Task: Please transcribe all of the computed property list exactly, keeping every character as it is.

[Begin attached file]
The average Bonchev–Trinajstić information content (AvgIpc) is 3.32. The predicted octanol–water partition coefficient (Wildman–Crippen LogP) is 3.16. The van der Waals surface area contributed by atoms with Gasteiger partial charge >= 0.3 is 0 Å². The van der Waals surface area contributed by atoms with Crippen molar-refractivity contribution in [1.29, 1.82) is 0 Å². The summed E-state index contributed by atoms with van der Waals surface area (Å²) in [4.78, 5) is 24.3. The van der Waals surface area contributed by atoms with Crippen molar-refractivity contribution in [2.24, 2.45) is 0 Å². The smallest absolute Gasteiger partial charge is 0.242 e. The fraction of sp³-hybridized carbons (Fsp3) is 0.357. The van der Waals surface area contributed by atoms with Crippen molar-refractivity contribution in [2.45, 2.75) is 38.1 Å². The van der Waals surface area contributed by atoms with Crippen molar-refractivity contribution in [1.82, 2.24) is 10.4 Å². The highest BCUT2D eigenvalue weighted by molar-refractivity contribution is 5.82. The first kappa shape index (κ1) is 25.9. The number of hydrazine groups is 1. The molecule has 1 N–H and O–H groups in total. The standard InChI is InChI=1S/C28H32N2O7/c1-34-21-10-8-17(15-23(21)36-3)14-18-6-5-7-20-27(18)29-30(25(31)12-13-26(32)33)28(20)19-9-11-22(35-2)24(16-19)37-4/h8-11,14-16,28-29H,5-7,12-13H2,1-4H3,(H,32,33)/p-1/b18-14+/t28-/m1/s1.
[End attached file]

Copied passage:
The average Bonchev–Trinajstić information content (AvgIpc) is 3.32. The predicted octanol–water partition coefficient (Wildman–Crippen LogP) is 3.16. The van der Waals surface area contributed by atoms with Gasteiger partial charge >= 0.3 is 0 Å². The van der Waals surface area contributed by atoms with Crippen molar-refractivity contribution in [1.29, 1.82) is 0 Å². The summed E-state index contributed by atoms with van der Waals surface area (Å²) in [4.78, 5) is 24.3. The van der Waals surface area contributed by atoms with Crippen molar-refractivity contribution in [2.24, 2.45) is 0 Å². The smallest absolute Gasteiger partial charge is 0.242 e. The fraction of sp³-hybridized carbons (Fsp3) is 0.357. The van der Waals surface area contributed by atoms with Crippen molar-refractivity contribution in [2.45, 2.75) is 38.1 Å². The van der Waals surface area contributed by atoms with Crippen molar-refractivity contribution in [1.82, 2.24) is 10.4 Å². The highest BCUT2D eigenvalue weighted by molar-refractivity contribution is 5.82. The first kappa shape index (κ1) is 25.9. The number of hydrazine groups is 1. The molecule has 1 N–H and O–H groups in total. The standard InChI is InChI=1S/C28H32N2O7/c1-34-21-10-8-17(15-23(21)36-3)14-18-6-5-7-20-27(18)29-30(25(31)12-13-26(32)33)28(20)19-9-11-22(35-2)24(16-19)37-4/h8-11,14-16,28-29H,5-7,12-13H2,1-4H3,(H,32,33)/p-1/b18-14+/t28-/m1/s1.